from Frederick Douglass' Paper
Unsigned Reprint
22 October 1852


  A singular effort is now in progress to make money out of the popularity of "Uncle Tom's Cabin" and withal, a little capital for the "patriarchal institution," by getting up a rival book, called "Life at the South; or, Uncle Tom's Cabin as it is." By W. L. G. Smith, of Buffalo.

  Some of our readers may think the book worth its money cost, especially as they want to see what can be said in defence of slavery and in counteraction of the real "Uncle Tom." Now as we have no sympathy with this effort, but a decidedly strong sympathy the other way, we venture to suggest that Mr. Smith's book is not worth the money it costs, and to back up our suggestion by the brief and pointed criticism of the N. Y. Tribune, as follows:—-Oberlin Evangelist.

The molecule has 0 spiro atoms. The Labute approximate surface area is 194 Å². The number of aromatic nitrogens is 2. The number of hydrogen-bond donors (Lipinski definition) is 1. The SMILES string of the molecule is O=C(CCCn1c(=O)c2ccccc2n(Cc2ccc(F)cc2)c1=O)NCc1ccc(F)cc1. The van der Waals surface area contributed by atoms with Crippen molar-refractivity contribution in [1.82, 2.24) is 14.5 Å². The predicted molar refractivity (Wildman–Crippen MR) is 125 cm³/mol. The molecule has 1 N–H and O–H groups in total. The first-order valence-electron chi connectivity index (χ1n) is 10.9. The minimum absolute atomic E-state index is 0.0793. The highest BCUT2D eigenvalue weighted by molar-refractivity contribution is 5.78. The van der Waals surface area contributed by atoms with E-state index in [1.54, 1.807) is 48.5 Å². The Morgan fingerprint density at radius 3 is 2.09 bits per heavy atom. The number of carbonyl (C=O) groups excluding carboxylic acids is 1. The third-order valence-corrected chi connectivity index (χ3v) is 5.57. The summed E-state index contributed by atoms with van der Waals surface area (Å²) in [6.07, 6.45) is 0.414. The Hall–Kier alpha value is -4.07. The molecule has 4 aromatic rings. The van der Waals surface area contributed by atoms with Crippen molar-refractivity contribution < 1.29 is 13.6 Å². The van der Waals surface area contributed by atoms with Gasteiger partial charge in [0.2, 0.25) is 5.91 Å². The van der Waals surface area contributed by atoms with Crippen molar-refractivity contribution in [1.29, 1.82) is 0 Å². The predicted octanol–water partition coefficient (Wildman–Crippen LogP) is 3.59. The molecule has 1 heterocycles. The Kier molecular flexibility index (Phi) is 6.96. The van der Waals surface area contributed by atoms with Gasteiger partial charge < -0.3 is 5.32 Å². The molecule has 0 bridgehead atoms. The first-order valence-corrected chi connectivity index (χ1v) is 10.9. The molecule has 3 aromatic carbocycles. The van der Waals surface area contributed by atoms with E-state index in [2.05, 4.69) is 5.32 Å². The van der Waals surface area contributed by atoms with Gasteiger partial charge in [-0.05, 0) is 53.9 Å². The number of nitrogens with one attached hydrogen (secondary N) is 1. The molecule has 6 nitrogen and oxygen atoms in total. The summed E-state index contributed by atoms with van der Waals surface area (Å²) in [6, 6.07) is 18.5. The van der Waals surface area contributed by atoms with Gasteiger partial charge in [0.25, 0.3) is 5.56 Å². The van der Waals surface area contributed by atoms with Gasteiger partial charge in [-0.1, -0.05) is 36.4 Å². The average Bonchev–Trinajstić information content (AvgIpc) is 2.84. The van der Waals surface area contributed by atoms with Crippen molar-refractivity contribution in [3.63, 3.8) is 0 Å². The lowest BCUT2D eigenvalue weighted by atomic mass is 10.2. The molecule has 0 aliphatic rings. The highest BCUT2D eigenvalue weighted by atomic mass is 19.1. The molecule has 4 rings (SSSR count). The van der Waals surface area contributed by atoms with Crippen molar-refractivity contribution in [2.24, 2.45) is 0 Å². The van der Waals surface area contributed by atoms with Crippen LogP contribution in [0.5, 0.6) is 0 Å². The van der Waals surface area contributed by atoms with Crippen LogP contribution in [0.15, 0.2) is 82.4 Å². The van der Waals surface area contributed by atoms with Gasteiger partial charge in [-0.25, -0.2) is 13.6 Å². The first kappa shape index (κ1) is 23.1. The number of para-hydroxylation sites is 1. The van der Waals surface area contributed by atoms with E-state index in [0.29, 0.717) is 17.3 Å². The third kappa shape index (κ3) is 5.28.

"A more remarkable instance of asinine pretension than the announcement of this insipid volume as the counterpart to 'Uncle Tom's Cabin' has never fallen under our notice. Put forth with a view of extenuating Slavery by faithful pictures of Southern life, its object is defeated by the wretched manner of its execution. The story is improbable in the highest degree—the plot is awkwardly managed—the descriptions of nature are artificial and tame—no interest is awakened in the characters portrayed—an excess of the negro dialect vulgarises the conversations—and an air of elaborate heaviness pervades the volume. If the picturesque side of slavery has no more attractions than are here described, the friends of the peculiar institution would be wise in avoiding all attempts to make it the subject of literary art. [Compared to] Mrs. Stowe's "Uncle Tom's Log Cabin," this production of Mr. W. L. G. Smith suggests a lively image of the celebrated Mrs. Partington sweeping out the Atlantic Ocean with her broom."